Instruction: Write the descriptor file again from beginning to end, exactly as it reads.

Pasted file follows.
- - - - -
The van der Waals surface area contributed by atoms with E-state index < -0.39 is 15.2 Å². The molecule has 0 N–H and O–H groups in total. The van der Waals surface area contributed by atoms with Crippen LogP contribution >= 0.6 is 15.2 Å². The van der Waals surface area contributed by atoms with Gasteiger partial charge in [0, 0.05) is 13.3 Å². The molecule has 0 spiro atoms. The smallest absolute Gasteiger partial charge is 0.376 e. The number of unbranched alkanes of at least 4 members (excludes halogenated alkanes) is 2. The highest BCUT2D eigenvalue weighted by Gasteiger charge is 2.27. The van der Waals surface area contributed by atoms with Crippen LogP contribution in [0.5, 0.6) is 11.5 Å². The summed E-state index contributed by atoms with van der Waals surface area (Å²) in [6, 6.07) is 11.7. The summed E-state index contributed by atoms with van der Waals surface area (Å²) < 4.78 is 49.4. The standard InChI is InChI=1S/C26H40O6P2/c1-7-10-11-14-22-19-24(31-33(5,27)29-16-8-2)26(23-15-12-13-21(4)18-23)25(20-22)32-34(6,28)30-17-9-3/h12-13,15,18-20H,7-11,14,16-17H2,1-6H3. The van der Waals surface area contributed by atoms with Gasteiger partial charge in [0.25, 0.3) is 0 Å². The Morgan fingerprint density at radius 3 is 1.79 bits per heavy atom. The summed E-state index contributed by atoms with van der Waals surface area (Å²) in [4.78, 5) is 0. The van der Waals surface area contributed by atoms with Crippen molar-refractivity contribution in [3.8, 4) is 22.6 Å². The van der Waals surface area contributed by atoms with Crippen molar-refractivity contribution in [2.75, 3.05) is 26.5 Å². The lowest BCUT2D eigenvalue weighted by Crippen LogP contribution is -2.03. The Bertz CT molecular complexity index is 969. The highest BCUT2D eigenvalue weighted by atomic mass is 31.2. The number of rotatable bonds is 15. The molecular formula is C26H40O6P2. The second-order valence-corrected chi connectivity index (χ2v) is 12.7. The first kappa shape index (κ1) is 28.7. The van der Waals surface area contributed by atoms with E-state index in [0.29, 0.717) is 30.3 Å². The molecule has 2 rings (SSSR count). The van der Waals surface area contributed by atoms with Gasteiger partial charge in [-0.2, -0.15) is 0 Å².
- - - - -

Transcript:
The van der Waals surface area contributed by atoms with E-state index < -0.39 is 15.2 Å². The molecule has 0 N–H and O–H groups in total. The van der Waals surface area contributed by atoms with Crippen LogP contribution >= 0.6 is 15.2 Å². The van der Waals surface area contributed by atoms with Gasteiger partial charge in [0, 0.05) is 13.3 Å². The molecule has 0 spiro atoms. The smallest absolute Gasteiger partial charge is 0.376 e. The number of unbranched alkanes of at least 4 members (excludes halogenated alkanes) is 2. The highest BCUT2D eigenvalue weighted by Gasteiger charge is 2.27. The van der Waals surface area contributed by atoms with Crippen LogP contribution in [0.5, 0.6) is 11.5 Å². The summed E-state index contributed by atoms with van der Waals surface area (Å²) in [6, 6.07) is 11.7. The summed E-state index contributed by atoms with van der Waals surface area (Å²) < 4.78 is 49.4. The standard InChI is InChI=1S/C26H40O6P2/c1-7-10-11-14-22-19-24(31-33(5,27)29-16-8-2)26(23-15-12-13-21(4)18-23)25(20-22)32-34(6,28)30-17-9-3/h12-13,15,18-20H,7-11,14,16-17H2,1-6H3. The van der Waals surface area contributed by atoms with Gasteiger partial charge in [0.25, 0.3) is 0 Å². The Morgan fingerprint density at radius 3 is 1.79 bits per heavy atom. The summed E-state index contributed by atoms with van der Waals surface area (Å²) in [4.78, 5) is 0. The van der Waals surface area contributed by atoms with Crippen molar-refractivity contribution in [3.8, 4) is 22.6 Å². The van der Waals surface area contributed by atoms with Crippen molar-refractivity contribution in [2.75, 3.05) is 26.5 Å². The lowest BCUT2D eigenvalue weighted by Crippen LogP contribution is -2.03. The Bertz CT molecular complexity index is 969. The highest BCUT2D eigenvalue weighted by atomic mass is 31.2. The number of rotatable bonds is 15. The molecular formula is C26H40O6P2. The second-order valence-corrected chi connectivity index (χ2v) is 12.7. The first kappa shape index (κ1) is 28.7. The van der Waals surface area contributed by atoms with E-state index in [0.29, 0.717) is 30.3 Å². The molecule has 2 rings (SSSR count). The van der Waals surface area contributed by atoms with Gasteiger partial charge in [-0.2, -0.15) is 0 Å².